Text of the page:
thu 30/05/2024

Wonderland: The Men Who Won’t Stop Marching, BBC Two | reviews, news & interviews

Wonderland: The Men Who Won’t Stop Marching, BBC Two

Wonderland: The Men Who Won’t Stop Marching, BBC Two

Banging the drum for peace? Belfast's Protestant bandsmen play on

Jackie and Jordan from the Shankhill Road: Drumming up the past?

Not long after the Good Friday Agreement, BBC Northern Ireland broadcast a charming drama featuring a tale of two drums. An Ulster Protestant was too wedded to the marching season to join his wife on holiday in Donegal, so she wrought her revenge by destroying his bass drum and replacing it with its Catholic antithesis, a bodhrán. If last night’s The Men Who Won’t Stop Marching is any indication, that won’t be happening on the Shankill Road any time soon.

The drum, still clattered with percussive insistence by Protestant bandsmen, remains a powerful conduit for loyalty to Queen and crown.

After (almost all) the paramilitaries have laid down their weapons, what remains of the Troubles are memories (and of course a dirty great partition wall down the middle of Belfast). Fervent murals commemorate the fallen, which tourists flop out of taxis to capture on digital cameras before returning to placid homes where the past is very much in the past.

"This is me uncle Stevie,” said Jordan, a plump pleasant boy with red hair and freckles a year or so off from puberty. The lens pointed to the portrait filling an end-of-terrace. “He died in ah think it was 2000 or somethin’? He’s my daddy’s brother. I think he was a military commander. That’s what it says up there.” He was asked if he knew what that meant. “I don't know. I don’t know how he died either.” Another mural depicted the Maze’s infamous H block. It turns out Jordan’s daddy Jackie had done time there. People were sent there, explained Jackie, for “murders, bombings, shooting. Different things”. Different things with the same outcome.

240653This was a film about how a community suffering from post-traumatic stress disorder protects its culture while suppressing its memories. Jackie was determined to shield Jordan from the toxic waste of yesteryear, so much so that he wouldn’t let him join the band, but at 11 Jordan has already seen one local suicide swinging from a rope. Lee, a lovely man with a crooked smile in his late twenties (pictured right), joyously thwacked a bass drum as if trying to call up the ghost of childish pleasures he had never known. Paul was doing his bit to keep the boys in his band off the street and off drugs. Jobless himself, it was going to cost him 25 grand to kit out his young cohorts.

“We’re probably more British than people that actually live in Britain itself,” he reckoned. To Paul Britishness is enshrined in flautists and drummers parading stiff-backed through the streets alongside orange-sashed men in bowler hats. Will the children featured here inherit these attitudes? At 28, Lee was expecting his eighth child, which is a lot of offspring for one fertile Protestant to indoctrinate. But he already had the new one down as a bass drummer. Jordan and his chums seemed worryingly fluent in the acrostics of conflict. "KAT: Kill All Taigs" (Catholics) is no worse, he reasoned, than the letters "KAH (Kill All Huns)" daubed on Catholic walls. In a promising development for future harmony, he was one of several boys who had sprayed FAP on a council house. What's that mean, he was asked? "Fuck all paramilitaries," he said shyly.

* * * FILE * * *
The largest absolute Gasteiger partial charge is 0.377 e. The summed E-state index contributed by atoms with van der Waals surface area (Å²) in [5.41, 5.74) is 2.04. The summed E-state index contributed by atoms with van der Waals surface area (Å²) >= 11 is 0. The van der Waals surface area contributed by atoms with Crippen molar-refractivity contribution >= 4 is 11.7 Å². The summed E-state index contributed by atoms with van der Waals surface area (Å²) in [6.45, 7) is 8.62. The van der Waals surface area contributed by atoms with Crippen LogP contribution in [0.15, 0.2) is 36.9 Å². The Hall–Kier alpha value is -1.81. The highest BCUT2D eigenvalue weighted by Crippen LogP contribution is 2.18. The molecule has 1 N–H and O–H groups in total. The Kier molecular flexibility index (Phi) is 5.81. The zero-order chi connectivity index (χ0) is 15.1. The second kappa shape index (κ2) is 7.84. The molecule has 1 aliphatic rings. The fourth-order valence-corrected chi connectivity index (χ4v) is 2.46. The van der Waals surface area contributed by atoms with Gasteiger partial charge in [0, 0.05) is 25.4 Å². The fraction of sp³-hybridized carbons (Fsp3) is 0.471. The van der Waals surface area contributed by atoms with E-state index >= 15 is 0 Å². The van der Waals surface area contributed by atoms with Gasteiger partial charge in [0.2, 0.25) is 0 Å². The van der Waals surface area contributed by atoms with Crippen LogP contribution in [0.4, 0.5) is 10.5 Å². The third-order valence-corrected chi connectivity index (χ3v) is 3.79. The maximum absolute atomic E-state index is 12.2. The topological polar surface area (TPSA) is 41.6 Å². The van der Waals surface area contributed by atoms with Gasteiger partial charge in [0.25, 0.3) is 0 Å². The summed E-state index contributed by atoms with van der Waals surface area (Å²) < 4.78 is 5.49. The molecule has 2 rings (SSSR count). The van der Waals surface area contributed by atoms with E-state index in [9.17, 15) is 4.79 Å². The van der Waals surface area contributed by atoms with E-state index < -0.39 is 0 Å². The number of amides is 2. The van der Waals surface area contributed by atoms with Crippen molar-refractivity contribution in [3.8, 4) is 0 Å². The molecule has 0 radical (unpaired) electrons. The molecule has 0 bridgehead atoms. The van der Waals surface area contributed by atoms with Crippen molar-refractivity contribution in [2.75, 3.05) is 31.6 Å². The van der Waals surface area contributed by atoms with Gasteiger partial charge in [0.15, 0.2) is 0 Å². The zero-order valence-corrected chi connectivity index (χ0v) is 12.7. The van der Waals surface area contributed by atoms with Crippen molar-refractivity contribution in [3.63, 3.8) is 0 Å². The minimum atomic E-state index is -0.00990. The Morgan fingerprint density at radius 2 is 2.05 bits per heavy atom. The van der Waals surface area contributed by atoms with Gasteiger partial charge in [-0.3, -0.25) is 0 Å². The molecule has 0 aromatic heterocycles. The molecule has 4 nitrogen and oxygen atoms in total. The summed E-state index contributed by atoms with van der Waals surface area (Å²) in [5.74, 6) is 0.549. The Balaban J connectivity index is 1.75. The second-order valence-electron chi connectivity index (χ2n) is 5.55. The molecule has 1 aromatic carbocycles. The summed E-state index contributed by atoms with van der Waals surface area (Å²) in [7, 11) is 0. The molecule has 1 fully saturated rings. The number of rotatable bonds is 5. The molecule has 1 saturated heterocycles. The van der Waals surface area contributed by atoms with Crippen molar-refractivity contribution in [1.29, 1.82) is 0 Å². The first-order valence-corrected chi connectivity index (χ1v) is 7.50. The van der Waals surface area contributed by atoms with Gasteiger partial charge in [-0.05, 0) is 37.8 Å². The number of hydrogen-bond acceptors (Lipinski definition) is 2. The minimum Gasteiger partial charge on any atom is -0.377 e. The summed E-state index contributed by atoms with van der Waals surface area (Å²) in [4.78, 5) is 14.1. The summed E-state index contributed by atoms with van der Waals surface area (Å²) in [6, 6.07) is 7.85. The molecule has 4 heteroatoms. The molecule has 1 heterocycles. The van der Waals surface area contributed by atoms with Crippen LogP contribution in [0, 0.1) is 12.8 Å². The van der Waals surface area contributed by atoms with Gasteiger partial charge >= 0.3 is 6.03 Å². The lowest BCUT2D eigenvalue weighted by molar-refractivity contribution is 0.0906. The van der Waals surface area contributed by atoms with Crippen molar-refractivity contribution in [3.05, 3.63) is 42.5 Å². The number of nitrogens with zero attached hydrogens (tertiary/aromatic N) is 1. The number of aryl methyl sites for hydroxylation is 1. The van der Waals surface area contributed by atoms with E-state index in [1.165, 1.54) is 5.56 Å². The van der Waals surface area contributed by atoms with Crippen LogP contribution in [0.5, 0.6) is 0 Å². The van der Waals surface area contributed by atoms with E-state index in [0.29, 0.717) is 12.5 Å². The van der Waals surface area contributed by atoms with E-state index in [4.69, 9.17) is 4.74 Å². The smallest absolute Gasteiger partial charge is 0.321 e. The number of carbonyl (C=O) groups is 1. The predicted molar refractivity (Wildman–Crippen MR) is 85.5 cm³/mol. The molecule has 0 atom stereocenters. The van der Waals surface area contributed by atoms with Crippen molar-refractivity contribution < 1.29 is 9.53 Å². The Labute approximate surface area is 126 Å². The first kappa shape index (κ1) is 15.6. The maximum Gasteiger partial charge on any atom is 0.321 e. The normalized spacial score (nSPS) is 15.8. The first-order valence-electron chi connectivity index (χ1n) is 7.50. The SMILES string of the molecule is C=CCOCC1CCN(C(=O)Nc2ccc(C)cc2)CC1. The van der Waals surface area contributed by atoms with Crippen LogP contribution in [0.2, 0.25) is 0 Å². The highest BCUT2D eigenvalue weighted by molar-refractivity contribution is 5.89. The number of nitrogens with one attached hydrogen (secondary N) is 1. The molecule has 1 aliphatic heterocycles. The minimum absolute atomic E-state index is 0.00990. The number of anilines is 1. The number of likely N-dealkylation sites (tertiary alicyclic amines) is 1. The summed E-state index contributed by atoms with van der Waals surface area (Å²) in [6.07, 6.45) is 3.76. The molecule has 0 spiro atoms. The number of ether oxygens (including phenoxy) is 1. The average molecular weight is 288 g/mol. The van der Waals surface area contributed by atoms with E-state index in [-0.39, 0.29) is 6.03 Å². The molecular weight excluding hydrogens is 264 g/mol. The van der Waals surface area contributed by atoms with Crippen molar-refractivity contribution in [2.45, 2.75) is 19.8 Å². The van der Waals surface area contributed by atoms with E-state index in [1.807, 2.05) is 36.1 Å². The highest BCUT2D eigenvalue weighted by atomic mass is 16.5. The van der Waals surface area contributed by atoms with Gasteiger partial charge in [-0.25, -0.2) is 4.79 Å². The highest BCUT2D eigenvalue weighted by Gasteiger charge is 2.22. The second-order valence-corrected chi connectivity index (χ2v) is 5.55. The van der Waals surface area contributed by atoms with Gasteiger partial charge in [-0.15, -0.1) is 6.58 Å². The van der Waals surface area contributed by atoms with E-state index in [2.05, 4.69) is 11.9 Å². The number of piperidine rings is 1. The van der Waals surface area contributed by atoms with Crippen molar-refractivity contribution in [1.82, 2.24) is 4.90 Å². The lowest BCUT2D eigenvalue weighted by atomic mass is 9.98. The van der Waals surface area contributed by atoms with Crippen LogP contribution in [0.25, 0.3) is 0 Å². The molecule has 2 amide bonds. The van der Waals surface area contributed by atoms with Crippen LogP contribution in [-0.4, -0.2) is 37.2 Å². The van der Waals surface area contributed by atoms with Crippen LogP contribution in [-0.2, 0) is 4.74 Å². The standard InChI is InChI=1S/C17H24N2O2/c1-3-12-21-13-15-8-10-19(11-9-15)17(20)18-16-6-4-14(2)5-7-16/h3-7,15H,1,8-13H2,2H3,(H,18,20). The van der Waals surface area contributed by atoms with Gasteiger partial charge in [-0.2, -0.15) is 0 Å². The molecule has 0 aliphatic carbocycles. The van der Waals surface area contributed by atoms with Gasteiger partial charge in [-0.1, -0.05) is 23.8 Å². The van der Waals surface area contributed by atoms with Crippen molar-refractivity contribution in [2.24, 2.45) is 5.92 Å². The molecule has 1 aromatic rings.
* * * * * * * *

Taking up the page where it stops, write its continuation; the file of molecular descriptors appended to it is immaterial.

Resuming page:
The film was written, directed and voiced by Alison Millar, who performed some of these tasks better than others. The autumn she filmed on the Shankill Road would have been more like a year in the good old days of proper funding for documentaries. With less money and therefore time to spend, there was too much editorialising, not enough trust that the excellent access would deliver good anthropology. “I’ve now spent more than two months here,” Millar said towards the end, “and I’m beginning to understand why the bands meant so much to these men.” You’d never catch Molly Dineen hurling herself so vocally into the fray.

Other things were missing. There was no explanation of the historical reasons why Protestant bandsmen adhere to the military (but musically absurd) combination of flute and drum, nor why genders as much as faiths seem segregated in this most patriarchal of societies. Jordan passed an audition to play in his school band. The music teacher was impressed with his skilful drumming. What did the member of a profession tasked with forming young minds make of perpetuating the drum as a symbol of Protestant defiance? Just as Jackie never told his son what got him into the Maze, it would have been good to know.

This was a film about how a community suffering from post-traumatic stress disorder protects its culture while suppressing its memories

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This was excellent. I found it by accident on iplayer and was totally engrossed. What a human, sympathetic and hopeful piece of work. Well done.

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